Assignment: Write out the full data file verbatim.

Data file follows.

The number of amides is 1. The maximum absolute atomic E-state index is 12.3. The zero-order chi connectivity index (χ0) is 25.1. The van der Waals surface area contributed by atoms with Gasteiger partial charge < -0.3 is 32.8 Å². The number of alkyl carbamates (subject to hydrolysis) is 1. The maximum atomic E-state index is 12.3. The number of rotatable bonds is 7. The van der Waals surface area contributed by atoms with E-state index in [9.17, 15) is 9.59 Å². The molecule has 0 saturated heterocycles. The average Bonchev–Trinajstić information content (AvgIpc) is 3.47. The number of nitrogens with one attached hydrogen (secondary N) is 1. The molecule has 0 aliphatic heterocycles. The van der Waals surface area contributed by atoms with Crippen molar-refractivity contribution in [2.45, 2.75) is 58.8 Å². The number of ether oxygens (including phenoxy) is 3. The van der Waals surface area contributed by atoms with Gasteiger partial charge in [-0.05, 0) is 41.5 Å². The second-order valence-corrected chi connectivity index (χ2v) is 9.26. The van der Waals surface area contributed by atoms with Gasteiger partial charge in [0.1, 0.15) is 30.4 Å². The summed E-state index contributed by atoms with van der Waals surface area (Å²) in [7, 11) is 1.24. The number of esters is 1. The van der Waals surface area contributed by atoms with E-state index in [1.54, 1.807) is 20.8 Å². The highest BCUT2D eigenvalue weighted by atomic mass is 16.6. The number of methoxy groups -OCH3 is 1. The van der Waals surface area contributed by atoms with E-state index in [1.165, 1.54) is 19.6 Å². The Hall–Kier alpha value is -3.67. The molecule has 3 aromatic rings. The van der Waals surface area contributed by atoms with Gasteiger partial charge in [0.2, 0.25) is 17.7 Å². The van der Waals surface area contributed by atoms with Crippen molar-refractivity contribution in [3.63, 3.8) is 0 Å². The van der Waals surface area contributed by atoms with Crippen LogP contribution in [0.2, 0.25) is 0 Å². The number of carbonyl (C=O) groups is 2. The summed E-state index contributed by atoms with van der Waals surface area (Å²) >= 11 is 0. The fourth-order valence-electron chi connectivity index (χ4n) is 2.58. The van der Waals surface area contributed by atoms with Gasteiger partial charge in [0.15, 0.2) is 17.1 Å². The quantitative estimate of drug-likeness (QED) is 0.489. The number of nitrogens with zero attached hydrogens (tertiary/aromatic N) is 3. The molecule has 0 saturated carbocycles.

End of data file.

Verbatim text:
The number of amides is 1. The maximum absolute atomic E-state index is 12.3. The zero-order chi connectivity index (χ0) is 25.1. The van der Waals surface area contributed by atoms with Gasteiger partial charge < -0.3 is 32.8 Å². The number of alkyl carbamates (subject to hydrolysis) is 1. The maximum atomic E-state index is 12.3. The number of rotatable bonds is 7. The van der Waals surface area contributed by atoms with E-state index in [9.17, 15) is 9.59 Å². The molecule has 0 saturated heterocycles. The average Bonchev–Trinajstić information content (AvgIpc) is 3.47. The number of nitrogens with one attached hydrogen (secondary N) is 1. The molecule has 0 aliphatic heterocycles. The van der Waals surface area contributed by atoms with Crippen molar-refractivity contribution in [2.45, 2.75) is 58.8 Å². The number of ether oxygens (including phenoxy) is 3. The van der Waals surface area contributed by atoms with Gasteiger partial charge in [-0.05, 0) is 41.5 Å². The second-order valence-corrected chi connectivity index (χ2v) is 9.26. The van der Waals surface area contributed by atoms with Gasteiger partial charge in [0.1, 0.15) is 30.4 Å². The summed E-state index contributed by atoms with van der Waals surface area (Å²) in [7, 11) is 1.24. The number of esters is 1. The van der Waals surface area contributed by atoms with E-state index in [1.54, 1.807) is 20.8 Å². The highest BCUT2D eigenvalue weighted by atomic mass is 16.6. The number of methoxy groups -OCH3 is 1. The van der Waals surface area contributed by atoms with E-state index in [1.165, 1.54) is 19.6 Å². The Hall–Kier alpha value is -3.67. The molecule has 3 aromatic rings. The van der Waals surface area contributed by atoms with Gasteiger partial charge in [0.2, 0.25) is 17.7 Å². The van der Waals surface area contributed by atoms with Crippen molar-refractivity contribution in [3.63, 3.8) is 0 Å². The van der Waals surface area contributed by atoms with Crippen LogP contribution in [0.2, 0.25) is 0 Å². The number of carbonyl (C=O) groups is 2. The summed E-state index contributed by atoms with van der Waals surface area (Å²) >= 11 is 0. The fourth-order valence-electron chi connectivity index (χ4n) is 2.58. The van der Waals surface area contributed by atoms with Gasteiger partial charge in [0.15, 0.2) is 17.1 Å². The quantitative estimate of drug-likeness (QED) is 0.489. The number of nitrogens with zero attached hydrogens (tertiary/aromatic N) is 3. The molecule has 0 saturated carbocycles.